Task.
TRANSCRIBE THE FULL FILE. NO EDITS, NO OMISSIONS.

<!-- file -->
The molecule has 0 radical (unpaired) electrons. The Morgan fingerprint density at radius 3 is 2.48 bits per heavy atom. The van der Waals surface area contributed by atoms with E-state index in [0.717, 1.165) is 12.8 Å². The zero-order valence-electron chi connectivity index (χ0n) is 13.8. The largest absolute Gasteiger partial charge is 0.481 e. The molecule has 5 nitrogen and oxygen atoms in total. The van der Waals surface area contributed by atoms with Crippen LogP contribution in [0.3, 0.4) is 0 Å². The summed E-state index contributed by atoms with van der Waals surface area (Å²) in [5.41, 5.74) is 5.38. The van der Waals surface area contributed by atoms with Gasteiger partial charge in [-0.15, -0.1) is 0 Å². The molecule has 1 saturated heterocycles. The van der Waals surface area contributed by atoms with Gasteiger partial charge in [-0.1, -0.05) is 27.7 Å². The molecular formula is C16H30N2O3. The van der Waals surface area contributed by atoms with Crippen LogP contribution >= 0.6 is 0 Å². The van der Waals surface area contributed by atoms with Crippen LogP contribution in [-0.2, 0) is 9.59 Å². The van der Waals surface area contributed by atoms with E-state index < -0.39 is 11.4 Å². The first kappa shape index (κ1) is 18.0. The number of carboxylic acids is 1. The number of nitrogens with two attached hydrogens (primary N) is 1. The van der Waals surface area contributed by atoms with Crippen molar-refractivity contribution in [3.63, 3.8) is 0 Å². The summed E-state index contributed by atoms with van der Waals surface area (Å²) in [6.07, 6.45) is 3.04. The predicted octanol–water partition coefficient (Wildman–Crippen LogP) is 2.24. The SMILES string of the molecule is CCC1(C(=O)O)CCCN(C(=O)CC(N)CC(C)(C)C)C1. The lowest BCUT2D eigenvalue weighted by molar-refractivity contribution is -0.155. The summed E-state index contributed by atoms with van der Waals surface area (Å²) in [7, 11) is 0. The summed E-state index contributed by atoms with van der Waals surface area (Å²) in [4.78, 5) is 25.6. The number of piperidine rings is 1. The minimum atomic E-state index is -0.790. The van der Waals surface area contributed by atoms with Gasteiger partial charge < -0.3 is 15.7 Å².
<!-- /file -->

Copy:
The molecule has 0 radical (unpaired) electrons. The Morgan fingerprint density at radius 3 is 2.48 bits per heavy atom. The van der Waals surface area contributed by atoms with E-state index in [0.717, 1.165) is 12.8 Å². The zero-order valence-electron chi connectivity index (χ0n) is 13.8. The largest absolute Gasteiger partial charge is 0.481 e. The molecule has 5 nitrogen and oxygen atoms in total. The van der Waals surface area contributed by atoms with Crippen LogP contribution in [0.3, 0.4) is 0 Å². The summed E-state index contributed by atoms with van der Waals surface area (Å²) in [5.41, 5.74) is 5.38. The van der Waals surface area contributed by atoms with Gasteiger partial charge in [-0.15, -0.1) is 0 Å². The molecule has 1 saturated heterocycles. The van der Waals surface area contributed by atoms with Gasteiger partial charge in [-0.1, -0.05) is 27.7 Å². The molecular formula is C16H30N2O3. The van der Waals surface area contributed by atoms with Crippen LogP contribution >= 0.6 is 0 Å². The van der Waals surface area contributed by atoms with Crippen LogP contribution in [-0.2, 0) is 9.59 Å². The van der Waals surface area contributed by atoms with E-state index < -0.39 is 11.4 Å². The first kappa shape index (κ1) is 18.0. The number of carboxylic acids is 1. The number of nitrogens with two attached hydrogens (primary N) is 1. The van der Waals surface area contributed by atoms with Crippen molar-refractivity contribution in [3.63, 3.8) is 0 Å². The summed E-state index contributed by atoms with van der Waals surface area (Å²) in [6.07, 6.45) is 3.04. The predicted octanol–water partition coefficient (Wildman–Crippen LogP) is 2.24. The SMILES string of the molecule is CCC1(C(=O)O)CCCN(C(=O)CC(N)CC(C)(C)C)C1. The lowest BCUT2D eigenvalue weighted by molar-refractivity contribution is -0.155. The summed E-state index contributed by atoms with van der Waals surface area (Å²) in [7, 11) is 0. The summed E-state index contributed by atoms with van der Waals surface area (Å²) in [4.78, 5) is 25.6. The number of piperidine rings is 1. The minimum atomic E-state index is -0.790. The van der Waals surface area contributed by atoms with Gasteiger partial charge < -0.3 is 15.7 Å².